A CONSTITUTION expert has warned that the greatest threat to the integrity of the United Kingdom is Unionism.

Professor Michael Keating, the chair of Scottish politics at the University of Aberdeen, told BBC Radio Scotland's The Sunday Show that the idea of Unionism is being made into one overarching idea of British Unionism, which never existed before devolution.

He noted that ideas of Unionism in Scotland and Northern Ireland were different to each other and before devolution these were given a great deal of recognition.

He said: "From 1999 the Unionist parties conceded devolution, but on the other hand they seem to have lost that sense of the Union being different things. Now that the Union is under pressure, they are trying to reinvent Unionism as something it never really was, namely a single thing right across all the nations of the United Kingdom and they just don’t fit together.  

"These Unions are very different things because these Unions are very different in nature so it’s becoming rather forced. Unionism then - rather than being an umbrella within which these various national identities could co-exist and co-operate - has become a bit of a national identity itself with all this stuff about the Britishness debate and British values."

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This difference in Unionism approaches can be seen in the UK Government having to be neutral in regards to Northern Ireland but taking an active role in promoting the Union in Scotland.

Keating said the idea of teaching "British values" to children in school, which the UK Government identifies as "democracy, the rule of law, individual liberty, and mutual respect and tolerance for those of different faiths and beliefs" are not mutually exclusive to Brits, with the SNP and other independence parties subscribing to the same beliefs.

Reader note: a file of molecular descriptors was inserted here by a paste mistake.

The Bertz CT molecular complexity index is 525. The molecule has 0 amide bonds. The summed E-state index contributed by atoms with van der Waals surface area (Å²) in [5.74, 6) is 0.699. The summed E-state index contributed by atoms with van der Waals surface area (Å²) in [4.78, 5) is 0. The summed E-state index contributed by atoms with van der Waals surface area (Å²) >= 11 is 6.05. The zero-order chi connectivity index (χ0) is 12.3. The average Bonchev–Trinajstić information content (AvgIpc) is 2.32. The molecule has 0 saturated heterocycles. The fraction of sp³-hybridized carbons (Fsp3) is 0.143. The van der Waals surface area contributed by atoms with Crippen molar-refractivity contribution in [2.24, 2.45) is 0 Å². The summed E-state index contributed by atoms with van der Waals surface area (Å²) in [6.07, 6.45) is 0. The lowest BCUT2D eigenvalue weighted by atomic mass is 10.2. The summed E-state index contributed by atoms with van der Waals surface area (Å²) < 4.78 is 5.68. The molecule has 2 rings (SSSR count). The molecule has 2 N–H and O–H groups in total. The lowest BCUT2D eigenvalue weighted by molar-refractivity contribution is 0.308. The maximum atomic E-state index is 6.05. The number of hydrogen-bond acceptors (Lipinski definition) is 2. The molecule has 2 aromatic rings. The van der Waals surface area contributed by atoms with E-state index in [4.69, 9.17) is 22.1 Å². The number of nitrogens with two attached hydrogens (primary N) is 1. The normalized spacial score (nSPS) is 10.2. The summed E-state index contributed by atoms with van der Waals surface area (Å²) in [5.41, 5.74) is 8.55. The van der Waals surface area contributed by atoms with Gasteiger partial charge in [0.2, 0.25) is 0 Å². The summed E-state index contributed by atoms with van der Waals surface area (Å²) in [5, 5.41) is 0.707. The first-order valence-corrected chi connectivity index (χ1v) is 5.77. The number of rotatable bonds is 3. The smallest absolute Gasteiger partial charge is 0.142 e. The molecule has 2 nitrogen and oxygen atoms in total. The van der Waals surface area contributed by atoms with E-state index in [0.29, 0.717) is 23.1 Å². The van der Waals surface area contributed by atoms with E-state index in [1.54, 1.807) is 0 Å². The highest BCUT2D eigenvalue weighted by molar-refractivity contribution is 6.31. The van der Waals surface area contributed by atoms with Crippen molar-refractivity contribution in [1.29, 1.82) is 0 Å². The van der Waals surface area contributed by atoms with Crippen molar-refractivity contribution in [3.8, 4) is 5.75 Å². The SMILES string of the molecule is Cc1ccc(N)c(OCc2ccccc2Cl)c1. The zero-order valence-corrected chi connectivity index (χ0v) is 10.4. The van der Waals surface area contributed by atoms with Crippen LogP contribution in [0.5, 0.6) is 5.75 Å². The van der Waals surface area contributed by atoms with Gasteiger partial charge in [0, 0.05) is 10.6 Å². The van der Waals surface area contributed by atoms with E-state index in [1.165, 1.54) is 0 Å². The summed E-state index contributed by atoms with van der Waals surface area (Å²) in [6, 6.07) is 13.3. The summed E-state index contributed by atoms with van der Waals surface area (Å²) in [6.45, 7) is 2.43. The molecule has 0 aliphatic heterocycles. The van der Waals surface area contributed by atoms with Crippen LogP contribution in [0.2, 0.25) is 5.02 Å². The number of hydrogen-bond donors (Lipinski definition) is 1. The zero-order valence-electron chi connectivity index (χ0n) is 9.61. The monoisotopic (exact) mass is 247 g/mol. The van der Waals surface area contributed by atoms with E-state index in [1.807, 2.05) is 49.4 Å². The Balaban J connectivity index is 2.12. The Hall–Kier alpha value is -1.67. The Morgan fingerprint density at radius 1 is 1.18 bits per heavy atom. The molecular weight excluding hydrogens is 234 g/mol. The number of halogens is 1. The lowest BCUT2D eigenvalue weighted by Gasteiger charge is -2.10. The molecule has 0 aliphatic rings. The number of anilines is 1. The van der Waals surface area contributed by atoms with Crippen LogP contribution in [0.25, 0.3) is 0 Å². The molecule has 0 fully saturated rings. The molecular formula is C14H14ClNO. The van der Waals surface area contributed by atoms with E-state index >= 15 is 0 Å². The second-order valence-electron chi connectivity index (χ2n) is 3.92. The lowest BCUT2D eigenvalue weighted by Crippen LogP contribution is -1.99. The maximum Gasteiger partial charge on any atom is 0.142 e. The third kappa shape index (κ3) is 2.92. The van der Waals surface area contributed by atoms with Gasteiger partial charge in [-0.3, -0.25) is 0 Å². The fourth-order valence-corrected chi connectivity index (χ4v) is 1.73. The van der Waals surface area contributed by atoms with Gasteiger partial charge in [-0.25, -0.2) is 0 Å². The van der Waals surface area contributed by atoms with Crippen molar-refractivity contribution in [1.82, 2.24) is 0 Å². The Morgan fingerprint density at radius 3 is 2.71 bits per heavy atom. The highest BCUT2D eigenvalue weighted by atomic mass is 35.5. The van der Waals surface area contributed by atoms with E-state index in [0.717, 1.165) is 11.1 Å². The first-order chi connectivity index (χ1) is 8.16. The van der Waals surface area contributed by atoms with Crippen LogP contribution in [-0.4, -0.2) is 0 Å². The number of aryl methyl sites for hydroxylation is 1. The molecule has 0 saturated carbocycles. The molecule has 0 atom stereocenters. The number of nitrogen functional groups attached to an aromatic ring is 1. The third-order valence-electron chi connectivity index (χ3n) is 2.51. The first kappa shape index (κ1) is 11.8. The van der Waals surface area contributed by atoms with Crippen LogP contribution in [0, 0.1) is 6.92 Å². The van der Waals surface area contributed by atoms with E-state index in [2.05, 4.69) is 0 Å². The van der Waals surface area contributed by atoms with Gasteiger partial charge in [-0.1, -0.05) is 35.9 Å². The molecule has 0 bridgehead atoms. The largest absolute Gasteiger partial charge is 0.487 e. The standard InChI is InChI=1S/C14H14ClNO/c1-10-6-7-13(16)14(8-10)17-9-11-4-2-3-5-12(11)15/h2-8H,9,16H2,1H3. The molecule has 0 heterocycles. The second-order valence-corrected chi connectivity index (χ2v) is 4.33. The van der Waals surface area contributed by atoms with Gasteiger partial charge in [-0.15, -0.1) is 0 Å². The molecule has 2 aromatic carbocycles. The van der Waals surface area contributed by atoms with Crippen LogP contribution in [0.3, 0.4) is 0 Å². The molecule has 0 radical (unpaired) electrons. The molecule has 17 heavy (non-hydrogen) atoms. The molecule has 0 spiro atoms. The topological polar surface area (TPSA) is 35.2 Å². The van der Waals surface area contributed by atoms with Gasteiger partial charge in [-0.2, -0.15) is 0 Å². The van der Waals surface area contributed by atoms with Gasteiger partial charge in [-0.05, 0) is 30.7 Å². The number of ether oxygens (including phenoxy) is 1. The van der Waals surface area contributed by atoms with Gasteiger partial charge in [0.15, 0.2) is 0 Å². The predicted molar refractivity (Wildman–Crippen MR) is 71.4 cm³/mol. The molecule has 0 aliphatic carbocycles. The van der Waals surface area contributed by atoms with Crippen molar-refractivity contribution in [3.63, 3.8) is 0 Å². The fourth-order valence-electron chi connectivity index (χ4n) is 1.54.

He said: "Everybody believes in these values, there is no reason to attach that particularly to be British as opposed to being Scottish or Irish or Welsh or English for that matter."

A "more encompassing Unionism" would accept that there are people in Scotland who want to be independent, according to Keating who says they should be accommodated in the constitution, as they are in Northern Ireland.

He continued: "The Northern Ireland Agreement of course explicitly allowed for this, it said there are nationalists and Unionists, they have different long-term ambitions and that's fine, that's not a problem, we've just got to live with this rather than saying you must abandon your long-term aspirations because there's only one way to be a Unionist.

"Unionism never did that in the past. It's doing that now because it feels under threat, for good reasons with the rise in support for Scottish independence and Irish unification. It is becoming very defensive rather than being more relaxed in the way it was in the past, realising there are many different ways to belong in the Union.

"I like to compare it with the European Union which doesn't mean that you can't be French or German or Dutch, there are different meanings for the EU, we don't have to share the same understanding of what it's all about because we would never agree."

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He then went onto say that the idea of federalism in the UK is not likely to work as England would have to be included in a federal UK and the people there are "just not interested in federalism". 

He said a "federal understanding" might work, whereby Westminster has no power to legislate in devolved areas, as they currently do.

However, while Keating said the Unionists have lost the arguments, that does not mean that nationalists have won as he cited the complications Scottish independence faces from Brexit creating a hard border and around currency.

Keating thinks that a conversation needs to be had around "rethinking Westminster sovereignty" where the central UK Government respects the decisions of devolved governments and not intervene in devolved matters.

He said: "There also needs to be a rethink of intergovernmental relations. Every few years the UK Government wakes up to the reality of devolution. It's not that the UK wants to do down Scotland most of the time, it just forgets that Scotland and Wales are there."

Rethinking this constitutional arrangement, Keating says, would create "greater clarity" around which government has responsibility for different policies.